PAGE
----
The pursuit of fluency as a goal is often frowned upon, in the stuttering self-help movement
At the current post, I will highlight a number of concepts that are central to a current book project I have been working on for the past two years.
In my own way of dealing with stuttering, thirty-five years ago, I relearned how to speak. I learned fluency as a second language. I learned a set of fluency skills, practised them every day for several years, and I haven’t looked back since. Such an approach, however, is often frowned upon in the stuttering self-help movement, which I’ve been a part of for thirty-four years. 
Thirty-five years ago, in July 1987, I attended a three-week speech clinic in Edmonton. A year after attending the clinic, in September 1988, I founded a local self-help group in Toronto for people who stutter. That’s when I became intensively involved with volunteer work on behalf of people who stutter.
Over the next fifteen years, I was involved in the founding of national stuttering associations in Canada and Estonia. I was involved, as well, with the founding of a stuttering association which operates at the international level, bringing together national stuttering associations from around the world.
For fifteen years, from 1988 to 2003, I was intensively involved with the self-help movement. Since then, I’ve been less intensively involved. However, altogether, my involvement in such a form of volunteer work has spanned thirty-four years, from 1988 until the present moment.
Concepts of relevance for a current book project
The founding of self-help organizations is a matter of community self-organizing. Communities use their own spoken and written words, in order to bring people together, and launch organizations that will serve the needs of the people coming together. Typically, such organizations are involved with information sharing, advocacy on behalf of a particular cause, and outreach into the wider community. Many kinds of community organizations exist, and they serve many different purposes.
Today, my involvement with stuttering self-help organizations is as an observer and researcher. Being less intensively involved than previously, I observe things somewhat at a distance. As an observer and past active participant, I am writing a book about the life and legacy of an Alberta speech professional, Einer Boberg (1935-1995), who was co-founder, in December 1986, of the Institute for Stuttering Treatment and Research, or ISTAR for short.
The ISTAR clinic, located in Edmonton, is the speech clinic where, over a three-week period in July 1987, I relearned how to speak. The other co-founder was Deborah Kully.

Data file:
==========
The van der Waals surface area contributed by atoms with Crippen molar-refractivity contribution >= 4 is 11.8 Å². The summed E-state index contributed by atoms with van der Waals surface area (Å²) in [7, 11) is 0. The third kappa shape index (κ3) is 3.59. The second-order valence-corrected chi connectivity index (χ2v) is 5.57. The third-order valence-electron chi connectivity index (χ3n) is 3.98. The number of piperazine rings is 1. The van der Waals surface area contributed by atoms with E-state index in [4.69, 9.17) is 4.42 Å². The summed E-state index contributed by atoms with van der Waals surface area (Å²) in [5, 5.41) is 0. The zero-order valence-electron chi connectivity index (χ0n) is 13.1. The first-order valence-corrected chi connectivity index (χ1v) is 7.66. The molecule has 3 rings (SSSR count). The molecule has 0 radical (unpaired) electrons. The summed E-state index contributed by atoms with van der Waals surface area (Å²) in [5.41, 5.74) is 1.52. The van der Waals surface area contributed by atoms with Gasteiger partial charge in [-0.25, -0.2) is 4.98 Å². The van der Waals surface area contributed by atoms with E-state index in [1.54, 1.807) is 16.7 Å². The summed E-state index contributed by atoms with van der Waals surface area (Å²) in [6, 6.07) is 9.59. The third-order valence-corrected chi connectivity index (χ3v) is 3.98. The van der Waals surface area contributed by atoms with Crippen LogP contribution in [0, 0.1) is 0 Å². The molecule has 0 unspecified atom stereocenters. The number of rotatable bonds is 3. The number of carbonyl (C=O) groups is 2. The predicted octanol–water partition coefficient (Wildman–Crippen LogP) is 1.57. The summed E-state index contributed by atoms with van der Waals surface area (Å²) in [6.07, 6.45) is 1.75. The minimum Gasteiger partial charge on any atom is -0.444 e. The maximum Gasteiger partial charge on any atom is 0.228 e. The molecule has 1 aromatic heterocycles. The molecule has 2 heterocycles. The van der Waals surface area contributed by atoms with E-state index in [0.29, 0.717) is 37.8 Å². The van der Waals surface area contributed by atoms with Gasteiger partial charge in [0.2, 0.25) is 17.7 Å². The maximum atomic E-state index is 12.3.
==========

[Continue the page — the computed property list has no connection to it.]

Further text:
The book is for a general audience, which makes for an interesting challenge. The challenge is to address relevant concepts, related to what stuttering is, and the ways it can be dealt with, in a way that captures the interest of the general reader. Of necessity, I must look at happenings, and consider general principles in the wider society, which resonate with the challenge of dealing with stuttering. [2, 3]
Developments since 1995
One chapter in the book will deal with developments in stuttering treatment and research, and in the stuttering self-help movement, that have taken place in the twenty-seven years since 1995, which is the year when Einer Boberg died.
Many of my recent interviews have been with people who stutter and clinicians who are using podcasting and video to raise awareness about stuttering, and to establish connections among people who stutter, in Latin America, Africa, and China. I have been learning that the major networking and information sharing that is being done among people who stutter appears to be now occurring more and more in the online ecosystem. A big change is underway which I am now documenting for my book about Einer Boberg.
Learning fluency skills has, indeed, worked well for me; however, just stuttering openly can also be a great way to go
From conversations at a May 2022 international conference in Montreal, and from recent interviews for the Einer Boberg book project, I’ve had the opportunity to recall some standard parts of my own communications (and avoidance of communications) repertoire, in the years before I learned fluency as a second language.
I think of things such as word substitution, circumlocution, and the avoidance of speaking situations. These are standard approaches, when a person who stutters wishes to deal with stuttering in a particular way.
Another way to deal with stuttering is to go ahead and just stutter openly, which in practice means stopping the practices of word substitution, and circumlocution, and the avoidance of speaking situations.
From recent interviews, I can add, I’ve learned that the matter of being open about being a person who stutters makes more sense in some parts of the world than it does in others. In some parts of the world, including in parts of the English-speaking world, by divulging that you stutter, you may be welcomed with open arms as an openly-stuttering exponent of neurodiversity – of neurodiversity, as it relates, in this case, to speech production. In other parts of the world, however, if it becomes known that you are a person who stutters, you may be out of a job.
The approach that I learned in Edmonton, in a three-week clinic in 1987, involved the learning of fluency skills and it also involved being open about being a person who stutters. As a matter of course, the clinic taught me to cease the substitution of words, to cease circumlocution, and to go ahead and speak – instead of avoiding the speaking situations that a person may encounter, or has the potential to encounter.